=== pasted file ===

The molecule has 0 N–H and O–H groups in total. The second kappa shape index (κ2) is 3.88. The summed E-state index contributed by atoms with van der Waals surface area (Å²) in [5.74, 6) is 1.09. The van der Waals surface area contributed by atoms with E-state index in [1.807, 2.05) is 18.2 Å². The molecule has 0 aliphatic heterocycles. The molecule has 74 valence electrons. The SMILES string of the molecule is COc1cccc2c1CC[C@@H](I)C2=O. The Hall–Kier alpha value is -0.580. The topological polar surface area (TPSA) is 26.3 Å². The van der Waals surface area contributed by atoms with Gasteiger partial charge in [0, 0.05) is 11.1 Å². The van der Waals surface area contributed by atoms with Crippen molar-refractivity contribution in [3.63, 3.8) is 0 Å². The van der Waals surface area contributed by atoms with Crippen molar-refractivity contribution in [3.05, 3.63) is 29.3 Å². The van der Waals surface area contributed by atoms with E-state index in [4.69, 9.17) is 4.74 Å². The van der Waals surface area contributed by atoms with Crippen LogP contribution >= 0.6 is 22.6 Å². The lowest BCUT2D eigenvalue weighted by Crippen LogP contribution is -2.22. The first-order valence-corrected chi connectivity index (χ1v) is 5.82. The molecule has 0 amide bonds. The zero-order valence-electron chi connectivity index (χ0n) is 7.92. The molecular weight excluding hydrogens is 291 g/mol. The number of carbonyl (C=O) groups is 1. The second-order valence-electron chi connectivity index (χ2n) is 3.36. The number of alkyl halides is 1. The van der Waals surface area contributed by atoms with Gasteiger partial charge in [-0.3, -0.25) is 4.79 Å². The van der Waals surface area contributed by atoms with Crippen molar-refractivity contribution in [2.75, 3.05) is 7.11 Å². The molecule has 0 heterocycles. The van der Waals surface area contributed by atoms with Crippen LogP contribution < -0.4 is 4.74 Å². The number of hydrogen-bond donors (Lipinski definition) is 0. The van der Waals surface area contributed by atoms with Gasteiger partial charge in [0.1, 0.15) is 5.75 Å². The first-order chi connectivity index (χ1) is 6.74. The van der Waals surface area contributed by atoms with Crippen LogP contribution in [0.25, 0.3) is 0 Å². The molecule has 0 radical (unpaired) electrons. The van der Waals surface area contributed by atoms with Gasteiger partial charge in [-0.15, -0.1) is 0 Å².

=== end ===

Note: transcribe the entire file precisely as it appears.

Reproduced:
The molecule has 0 N–H and O–H groups in total. The second kappa shape index (κ2) is 3.88. The summed E-state index contributed by atoms with van der Waals surface area (Å²) in [5.74, 6) is 1.09. The van der Waals surface area contributed by atoms with E-state index in [1.807, 2.05) is 18.2 Å². The molecule has 0 aliphatic heterocycles. The molecule has 74 valence electrons. The SMILES string of the molecule is COc1cccc2c1CC[C@@H](I)C2=O. The Hall–Kier alpha value is -0.580. The topological polar surface area (TPSA) is 26.3 Å². The van der Waals surface area contributed by atoms with Gasteiger partial charge in [0, 0.05) is 11.1 Å². The van der Waals surface area contributed by atoms with Crippen molar-refractivity contribution in [3.63, 3.8) is 0 Å². The van der Waals surface area contributed by atoms with Crippen molar-refractivity contribution in [3.05, 3.63) is 29.3 Å². The van der Waals surface area contributed by atoms with E-state index in [4.69, 9.17) is 4.74 Å². The van der Waals surface area contributed by atoms with Crippen LogP contribution >= 0.6 is 22.6 Å². The lowest BCUT2D eigenvalue weighted by Crippen LogP contribution is -2.22. The first-order valence-corrected chi connectivity index (χ1v) is 5.82. The molecule has 0 amide bonds. The zero-order valence-electron chi connectivity index (χ0n) is 7.92. The molecular weight excluding hydrogens is 291 g/mol. The number of carbonyl (C=O) groups is 1. The second-order valence-electron chi connectivity index (χ2n) is 3.36. The number of alkyl halides is 1. The van der Waals surface area contributed by atoms with Gasteiger partial charge in [-0.3, -0.25) is 4.79 Å². The van der Waals surface area contributed by atoms with Crippen molar-refractivity contribution in [2.75, 3.05) is 7.11 Å². The molecule has 0 heterocycles. The van der Waals surface area contributed by atoms with Crippen LogP contribution < -0.4 is 4.74 Å². The number of hydrogen-bond donors (Lipinski definition) is 0. The van der Waals surface area contributed by atoms with Gasteiger partial charge in [0.1, 0.15) is 5.75 Å². The first-order chi connectivity index (χ1) is 6.74. The van der Waals surface area contributed by atoms with Crippen LogP contribution in [0.25, 0.3) is 0 Å². The molecule has 0 radical (unpaired) electrons. The van der Waals surface area contributed by atoms with Gasteiger partial charge in [-0.15, -0.1) is 0 Å².